Saturday, October 15, 2011

White House Cites Lincoln's Depression as a Disability

I often wonder what importance I should attach to politicians' efforts to make symbolic gestures towards this or that interest group. Does a Presidential Proclamation honoring the contributions of Native Americans to our nation's social fabric really earn any votes? Does anyone care whether the audience standing behind the President is sufficiently "demographically correct" that their particular race/gender/regionality is represented?

With that said, here's an excerpt from a recent White House blog entry on disability hiring (emphasis mine):
The Tony Coelho Award recognizes commitment and action to employ people with disabilities– in every available position. I was honored to accept this year’s award on behalf of OPM this past Wednesday. It reflects our work towards OPM’s simple goal: Hire the best.

At least two of our presidents, Franklin Delano Roosevelt and Abraham Lincoln, lived with disabilities. First-hand accounts tell us that President Lincoln experienced depression. From his wheelchair, President Roosevelt led America through a Great Depression and a World War.
I'm not really interested in going into details, and I still don't know how many votes this sort of thing moves, but I guess today I learned that symbolic gestures have at least a little importance.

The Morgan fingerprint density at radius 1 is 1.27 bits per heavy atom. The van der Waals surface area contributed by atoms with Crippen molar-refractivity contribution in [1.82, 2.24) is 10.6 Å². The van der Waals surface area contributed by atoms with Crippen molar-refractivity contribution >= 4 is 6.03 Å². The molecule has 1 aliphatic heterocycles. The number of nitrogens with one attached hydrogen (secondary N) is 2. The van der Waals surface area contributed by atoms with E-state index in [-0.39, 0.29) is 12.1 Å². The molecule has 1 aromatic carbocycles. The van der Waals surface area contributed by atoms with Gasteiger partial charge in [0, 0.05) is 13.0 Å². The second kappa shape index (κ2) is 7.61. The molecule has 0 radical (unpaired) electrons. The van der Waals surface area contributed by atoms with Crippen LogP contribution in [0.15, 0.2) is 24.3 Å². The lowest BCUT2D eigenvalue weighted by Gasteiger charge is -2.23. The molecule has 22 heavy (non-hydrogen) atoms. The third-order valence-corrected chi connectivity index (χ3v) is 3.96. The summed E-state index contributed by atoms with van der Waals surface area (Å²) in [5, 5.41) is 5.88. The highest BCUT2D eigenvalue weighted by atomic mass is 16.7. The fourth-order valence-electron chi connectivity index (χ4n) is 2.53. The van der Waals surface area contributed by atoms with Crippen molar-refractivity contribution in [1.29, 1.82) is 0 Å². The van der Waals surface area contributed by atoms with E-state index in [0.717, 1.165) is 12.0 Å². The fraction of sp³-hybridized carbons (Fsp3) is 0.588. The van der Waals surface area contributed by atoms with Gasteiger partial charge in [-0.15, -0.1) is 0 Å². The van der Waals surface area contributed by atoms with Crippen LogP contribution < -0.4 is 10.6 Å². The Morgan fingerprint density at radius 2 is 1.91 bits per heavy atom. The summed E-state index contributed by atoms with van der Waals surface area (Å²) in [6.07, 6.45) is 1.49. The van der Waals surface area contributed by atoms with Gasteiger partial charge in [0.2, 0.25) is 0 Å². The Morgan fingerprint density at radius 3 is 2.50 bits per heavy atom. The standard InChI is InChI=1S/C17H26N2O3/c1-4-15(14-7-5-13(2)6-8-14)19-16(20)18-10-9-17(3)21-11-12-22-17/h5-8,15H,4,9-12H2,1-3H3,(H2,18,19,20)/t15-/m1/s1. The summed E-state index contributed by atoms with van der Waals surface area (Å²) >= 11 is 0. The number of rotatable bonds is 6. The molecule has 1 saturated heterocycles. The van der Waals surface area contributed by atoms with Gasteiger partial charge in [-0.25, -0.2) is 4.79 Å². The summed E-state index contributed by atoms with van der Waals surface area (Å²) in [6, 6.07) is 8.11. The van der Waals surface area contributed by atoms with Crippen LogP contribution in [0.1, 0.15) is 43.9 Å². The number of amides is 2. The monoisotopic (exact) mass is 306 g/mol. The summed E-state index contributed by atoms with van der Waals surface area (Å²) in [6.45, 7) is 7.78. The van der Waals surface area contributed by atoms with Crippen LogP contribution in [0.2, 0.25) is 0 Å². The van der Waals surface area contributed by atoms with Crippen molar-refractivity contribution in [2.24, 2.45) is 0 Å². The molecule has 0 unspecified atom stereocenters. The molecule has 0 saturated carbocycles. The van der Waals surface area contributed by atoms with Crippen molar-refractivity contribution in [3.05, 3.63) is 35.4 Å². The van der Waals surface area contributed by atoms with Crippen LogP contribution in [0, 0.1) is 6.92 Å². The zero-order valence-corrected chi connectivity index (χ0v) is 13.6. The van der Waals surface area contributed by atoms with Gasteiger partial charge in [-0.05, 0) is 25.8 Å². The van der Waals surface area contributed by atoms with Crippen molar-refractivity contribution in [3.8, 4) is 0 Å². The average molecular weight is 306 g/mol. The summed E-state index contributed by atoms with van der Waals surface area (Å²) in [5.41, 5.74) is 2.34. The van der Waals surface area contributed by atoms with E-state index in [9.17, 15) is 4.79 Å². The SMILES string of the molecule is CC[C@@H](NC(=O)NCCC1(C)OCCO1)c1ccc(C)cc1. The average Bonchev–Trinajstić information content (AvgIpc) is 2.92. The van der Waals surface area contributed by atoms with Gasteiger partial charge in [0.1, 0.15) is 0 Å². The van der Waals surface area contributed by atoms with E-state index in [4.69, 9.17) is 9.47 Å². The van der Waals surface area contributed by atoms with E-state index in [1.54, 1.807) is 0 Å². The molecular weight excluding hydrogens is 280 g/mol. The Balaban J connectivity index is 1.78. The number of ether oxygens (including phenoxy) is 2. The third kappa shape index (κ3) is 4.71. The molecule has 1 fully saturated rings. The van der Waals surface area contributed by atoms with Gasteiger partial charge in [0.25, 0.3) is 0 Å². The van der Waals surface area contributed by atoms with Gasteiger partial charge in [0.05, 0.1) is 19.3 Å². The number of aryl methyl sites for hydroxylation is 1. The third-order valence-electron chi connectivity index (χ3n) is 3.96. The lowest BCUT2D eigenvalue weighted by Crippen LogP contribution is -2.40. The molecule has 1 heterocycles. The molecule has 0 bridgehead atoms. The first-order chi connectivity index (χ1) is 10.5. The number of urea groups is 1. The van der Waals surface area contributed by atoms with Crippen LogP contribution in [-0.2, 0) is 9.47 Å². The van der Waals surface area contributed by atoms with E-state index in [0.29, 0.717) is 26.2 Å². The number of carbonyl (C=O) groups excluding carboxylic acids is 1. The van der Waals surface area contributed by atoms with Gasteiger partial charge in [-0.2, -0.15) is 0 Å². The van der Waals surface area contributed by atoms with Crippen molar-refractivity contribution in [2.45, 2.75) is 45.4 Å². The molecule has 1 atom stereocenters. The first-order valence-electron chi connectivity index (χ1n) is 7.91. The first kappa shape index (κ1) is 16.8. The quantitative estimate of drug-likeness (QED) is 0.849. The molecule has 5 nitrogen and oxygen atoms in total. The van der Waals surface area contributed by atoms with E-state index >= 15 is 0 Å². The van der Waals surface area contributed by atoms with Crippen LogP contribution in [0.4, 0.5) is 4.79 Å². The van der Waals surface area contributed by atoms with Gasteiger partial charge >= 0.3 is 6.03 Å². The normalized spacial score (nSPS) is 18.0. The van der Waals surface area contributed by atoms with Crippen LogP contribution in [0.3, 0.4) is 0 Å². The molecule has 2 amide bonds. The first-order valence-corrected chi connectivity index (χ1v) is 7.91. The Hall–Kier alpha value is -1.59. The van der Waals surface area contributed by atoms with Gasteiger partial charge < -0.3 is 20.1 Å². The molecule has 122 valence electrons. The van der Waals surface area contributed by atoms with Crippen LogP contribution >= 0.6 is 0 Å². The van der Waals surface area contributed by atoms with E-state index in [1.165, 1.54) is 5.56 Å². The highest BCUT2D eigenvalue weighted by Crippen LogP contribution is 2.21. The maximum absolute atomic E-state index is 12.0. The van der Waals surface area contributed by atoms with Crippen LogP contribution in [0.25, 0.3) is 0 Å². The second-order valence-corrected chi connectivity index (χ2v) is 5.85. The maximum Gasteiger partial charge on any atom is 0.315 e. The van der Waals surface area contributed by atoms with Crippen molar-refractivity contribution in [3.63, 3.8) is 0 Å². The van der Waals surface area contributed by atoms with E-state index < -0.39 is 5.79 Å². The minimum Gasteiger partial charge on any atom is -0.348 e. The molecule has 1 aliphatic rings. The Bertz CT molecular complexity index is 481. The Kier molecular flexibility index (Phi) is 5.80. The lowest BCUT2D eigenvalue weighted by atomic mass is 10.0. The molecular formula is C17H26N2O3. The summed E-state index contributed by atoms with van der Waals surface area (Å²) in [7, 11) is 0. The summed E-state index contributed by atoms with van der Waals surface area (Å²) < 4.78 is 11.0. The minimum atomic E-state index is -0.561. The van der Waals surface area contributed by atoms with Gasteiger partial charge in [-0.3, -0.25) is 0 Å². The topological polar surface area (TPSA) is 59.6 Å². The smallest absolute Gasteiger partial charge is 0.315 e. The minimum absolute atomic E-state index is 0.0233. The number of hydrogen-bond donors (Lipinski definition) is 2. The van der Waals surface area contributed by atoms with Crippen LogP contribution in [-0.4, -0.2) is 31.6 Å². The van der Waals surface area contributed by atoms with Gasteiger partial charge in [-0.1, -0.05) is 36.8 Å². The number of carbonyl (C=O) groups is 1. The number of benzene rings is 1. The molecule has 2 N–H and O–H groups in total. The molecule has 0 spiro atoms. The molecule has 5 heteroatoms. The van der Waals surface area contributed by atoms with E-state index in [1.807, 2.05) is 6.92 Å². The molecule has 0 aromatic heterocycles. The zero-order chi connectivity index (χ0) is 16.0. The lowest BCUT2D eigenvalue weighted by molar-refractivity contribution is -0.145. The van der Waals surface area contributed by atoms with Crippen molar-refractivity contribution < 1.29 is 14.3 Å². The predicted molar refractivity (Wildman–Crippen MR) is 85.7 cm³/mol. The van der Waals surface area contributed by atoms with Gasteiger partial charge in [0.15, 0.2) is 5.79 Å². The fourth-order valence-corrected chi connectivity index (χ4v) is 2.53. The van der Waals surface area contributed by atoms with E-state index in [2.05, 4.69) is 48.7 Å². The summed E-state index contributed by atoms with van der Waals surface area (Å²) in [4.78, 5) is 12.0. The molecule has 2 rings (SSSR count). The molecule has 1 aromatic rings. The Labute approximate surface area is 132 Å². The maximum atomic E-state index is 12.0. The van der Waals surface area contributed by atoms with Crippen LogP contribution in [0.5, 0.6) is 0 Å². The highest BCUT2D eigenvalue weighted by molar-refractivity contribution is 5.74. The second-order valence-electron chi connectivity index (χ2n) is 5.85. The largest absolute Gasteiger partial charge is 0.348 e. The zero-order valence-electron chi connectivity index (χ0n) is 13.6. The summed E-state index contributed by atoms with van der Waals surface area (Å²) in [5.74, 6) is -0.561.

Punning Pundit said...

As someone who _actually has depression_, I can say from experience that being told "well, Abe Lincoln was able to get past his issues and lead the country" is not encouraging.

At the same time, I think it's useful to have those examples running around in the world: If a future employer finds out I've got depression, and his first thought is "Just like honest Abe!" I win.

Nick Beaudrot said...

Well, I don't think that's the tone here, so much as "the US govt should do things to ensure that people with disabilities are able to live fulfilling lives". Saying that depression counts as a disability seems important.